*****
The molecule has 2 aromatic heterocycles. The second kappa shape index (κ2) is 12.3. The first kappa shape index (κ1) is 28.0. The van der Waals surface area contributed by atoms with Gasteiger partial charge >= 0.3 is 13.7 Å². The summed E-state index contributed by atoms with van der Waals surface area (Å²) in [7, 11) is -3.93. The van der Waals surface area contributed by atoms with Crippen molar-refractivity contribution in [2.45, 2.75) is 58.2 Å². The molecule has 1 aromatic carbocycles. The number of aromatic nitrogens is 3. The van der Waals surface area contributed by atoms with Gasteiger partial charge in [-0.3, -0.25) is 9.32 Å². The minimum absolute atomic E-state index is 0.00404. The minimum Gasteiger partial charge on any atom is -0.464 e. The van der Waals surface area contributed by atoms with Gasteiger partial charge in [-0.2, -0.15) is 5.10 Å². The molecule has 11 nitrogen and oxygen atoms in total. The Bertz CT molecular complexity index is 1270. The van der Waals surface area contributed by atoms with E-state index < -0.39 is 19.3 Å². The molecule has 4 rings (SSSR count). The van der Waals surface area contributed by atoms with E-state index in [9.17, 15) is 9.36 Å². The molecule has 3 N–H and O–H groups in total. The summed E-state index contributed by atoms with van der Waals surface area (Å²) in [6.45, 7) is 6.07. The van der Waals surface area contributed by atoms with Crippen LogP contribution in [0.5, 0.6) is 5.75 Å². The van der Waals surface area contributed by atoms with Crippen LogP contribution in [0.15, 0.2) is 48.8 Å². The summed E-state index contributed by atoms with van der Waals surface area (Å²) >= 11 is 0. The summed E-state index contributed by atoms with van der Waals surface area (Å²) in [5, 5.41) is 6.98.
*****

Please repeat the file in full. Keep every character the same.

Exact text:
The molecule has 2 aromatic heterocycles. The second kappa shape index (κ2) is 12.3. The first kappa shape index (κ1) is 28.0. The van der Waals surface area contributed by atoms with Gasteiger partial charge >= 0.3 is 13.7 Å². The summed E-state index contributed by atoms with van der Waals surface area (Å²) in [7, 11) is -3.93. The van der Waals surface area contributed by atoms with Crippen molar-refractivity contribution in [2.45, 2.75) is 58.2 Å². The molecule has 1 aromatic carbocycles. The number of aromatic nitrogens is 3. The van der Waals surface area contributed by atoms with Gasteiger partial charge in [-0.3, -0.25) is 9.32 Å². The minimum absolute atomic E-state index is 0.00404. The minimum Gasteiger partial charge on any atom is -0.464 e. The van der Waals surface area contributed by atoms with Gasteiger partial charge in [-0.2, -0.15) is 5.10 Å². The molecule has 11 nitrogen and oxygen atoms in total. The Bertz CT molecular complexity index is 1270. The van der Waals surface area contributed by atoms with E-state index < -0.39 is 19.3 Å². The molecule has 4 rings (SSSR count). The van der Waals surface area contributed by atoms with E-state index in [9.17, 15) is 9.36 Å². The molecule has 3 N–H and O–H groups in total. The summed E-state index contributed by atoms with van der Waals surface area (Å²) in [6.45, 7) is 6.07. The van der Waals surface area contributed by atoms with Crippen LogP contribution in [0.5, 0.6) is 5.75 Å². The van der Waals surface area contributed by atoms with Crippen LogP contribution in [0.15, 0.2) is 48.8 Å². The summed E-state index contributed by atoms with van der Waals surface area (Å²) >= 11 is 0. The summed E-state index contributed by atoms with van der Waals surface area (Å²) in [5, 5.41) is 6.98.